I've used one such rib to experiment with attaching a plywood shear-web to the un-gusseted side. The wing requires at least one such rib per panel; two if the tip does not receive a bow. I used 1/8" luan for the ply and as you can guess, it came out heavy as hell. But hell for stout as well. The tricky bits are laying out the locations of the sticks so as to keep the staples aligned. But it also brought to light the 'handed-ness' of the rib in that you need both a left and a right, dictating the need for a second rib-jig of the opposite 'hand.' Fortunately, this is an easy matter to resolve since you already have assembled ribs to use as a pattern for the new jig. I will cover this in more detail in a future posting.

Once sanded the rib is ready to receive its second set of gussets. This is done with the rib flat on the bench and goes quite quickly. The rib is then put aside to cure.

I have been experimenting with ribs and gussets for a couple of years now. This has been a spare-time activity, recording what I've learned in a jumble of notes. Over that time our daughter has served a tour in Iraq, friends have passed away and a host of other things, problems as well as successes, have come and gone (including our recent brush fires.) The ribs were always there, used to fill spare time that developed when other projects became stalled for want of money, materials or a spare set of hands on the bucking bar.

I think the ribs will eventually find their way into a wing panel that will be covered with something inexpensive and then broken under bags of sand (always an interesting procedure). That should tell me if I've wasted my time with my 'cardboard' ribs :-)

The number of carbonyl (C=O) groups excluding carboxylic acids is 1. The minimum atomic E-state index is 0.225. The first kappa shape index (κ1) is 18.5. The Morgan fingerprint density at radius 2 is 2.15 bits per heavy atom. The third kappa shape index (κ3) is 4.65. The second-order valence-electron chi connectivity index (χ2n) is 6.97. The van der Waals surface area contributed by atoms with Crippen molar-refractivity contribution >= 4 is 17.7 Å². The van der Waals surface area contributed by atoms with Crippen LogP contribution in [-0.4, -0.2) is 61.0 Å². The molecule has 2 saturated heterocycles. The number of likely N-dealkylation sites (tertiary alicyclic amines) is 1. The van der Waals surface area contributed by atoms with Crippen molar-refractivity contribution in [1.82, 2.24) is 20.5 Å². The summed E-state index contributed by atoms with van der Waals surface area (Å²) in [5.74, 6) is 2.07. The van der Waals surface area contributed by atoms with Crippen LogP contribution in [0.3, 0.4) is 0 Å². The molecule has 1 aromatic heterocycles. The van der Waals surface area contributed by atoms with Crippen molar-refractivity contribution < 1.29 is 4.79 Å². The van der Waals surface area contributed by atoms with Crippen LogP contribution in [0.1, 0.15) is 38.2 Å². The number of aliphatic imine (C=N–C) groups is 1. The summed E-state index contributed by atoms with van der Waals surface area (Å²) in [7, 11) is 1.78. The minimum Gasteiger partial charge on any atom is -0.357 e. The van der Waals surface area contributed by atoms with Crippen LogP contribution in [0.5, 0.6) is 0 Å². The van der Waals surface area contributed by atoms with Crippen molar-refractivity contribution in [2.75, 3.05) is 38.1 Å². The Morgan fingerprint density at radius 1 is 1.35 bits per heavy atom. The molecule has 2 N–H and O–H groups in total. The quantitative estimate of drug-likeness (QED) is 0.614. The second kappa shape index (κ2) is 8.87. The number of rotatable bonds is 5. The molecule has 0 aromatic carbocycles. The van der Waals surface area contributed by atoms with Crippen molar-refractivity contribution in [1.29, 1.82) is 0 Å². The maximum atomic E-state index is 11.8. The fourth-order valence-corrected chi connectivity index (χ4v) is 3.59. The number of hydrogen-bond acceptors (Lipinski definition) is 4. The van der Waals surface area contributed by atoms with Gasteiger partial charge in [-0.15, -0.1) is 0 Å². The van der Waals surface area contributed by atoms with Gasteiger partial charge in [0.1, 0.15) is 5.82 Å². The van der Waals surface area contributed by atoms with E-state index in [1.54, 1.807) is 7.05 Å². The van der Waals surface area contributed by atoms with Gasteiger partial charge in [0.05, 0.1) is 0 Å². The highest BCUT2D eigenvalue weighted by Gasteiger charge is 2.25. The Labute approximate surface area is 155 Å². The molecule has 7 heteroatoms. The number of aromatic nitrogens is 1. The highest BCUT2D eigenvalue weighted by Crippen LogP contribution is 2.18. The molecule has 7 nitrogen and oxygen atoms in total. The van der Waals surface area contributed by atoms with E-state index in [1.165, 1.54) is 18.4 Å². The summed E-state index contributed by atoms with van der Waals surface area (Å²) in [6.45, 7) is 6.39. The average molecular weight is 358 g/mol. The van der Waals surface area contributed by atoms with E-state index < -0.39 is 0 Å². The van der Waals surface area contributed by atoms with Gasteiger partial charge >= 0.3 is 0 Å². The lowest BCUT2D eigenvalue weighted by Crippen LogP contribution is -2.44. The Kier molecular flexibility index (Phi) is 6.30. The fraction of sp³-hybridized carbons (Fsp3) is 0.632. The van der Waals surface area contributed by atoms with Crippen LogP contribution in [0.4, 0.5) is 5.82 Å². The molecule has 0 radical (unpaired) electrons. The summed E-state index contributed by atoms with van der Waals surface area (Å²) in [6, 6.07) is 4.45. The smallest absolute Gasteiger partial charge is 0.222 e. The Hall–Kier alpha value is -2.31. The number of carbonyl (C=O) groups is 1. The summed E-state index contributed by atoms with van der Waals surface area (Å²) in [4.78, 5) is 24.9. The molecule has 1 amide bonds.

-R.S.Hoover

3 comments:

Anonymous said...

All advances in understanding are preceeded by moments of heresy.

Dusty said...

Some people are not smart enough to know how smart you are! I look forward to each installment and I am not even going to build a plane.

sdustin said...

Bob,

Why go to the trouble of building a wing and breaking the ribs that way? If all you want to know is cardboard gusset strength vs alt materials, why not just build a few sets of samples that are representative of your joints; they are going to fail in tension or in compression since the rib is essentially a truss structure (pinned joints=0 moment). My bet is buckling from compression will give you enough out of plane deflection to delaminate the gussets if the gussets are what fail at all.

Ideally, it would make sense to me that the test program would be to determine whether the gussets give you enough strength at the joints to force the failure away from the connection and into the wood. The lightest gusset that does that optimizes your design, right?

Have you considered doing the statics and calculating based on a unit distributed load and rib geometry what the load is in each member of a rib is? Once you know the location of the maximum tension ad compression loads are you could build a jig and test those members with their respective gussets in the failure mode you expect.

The big concern I would have is in the variability of the material source, not necessarily cardboard vs. wood. I can't imagine that Tecate is running a sigma 6 QC on their 24-pack containers?

If the failure is dramatic enough, in my experience it's sure hard to see what broke first. Then again, it's kind of fun to just pile the weight on and watch what happens.

I'm probably not telling you anything you don't already know, but just in case...

Shaun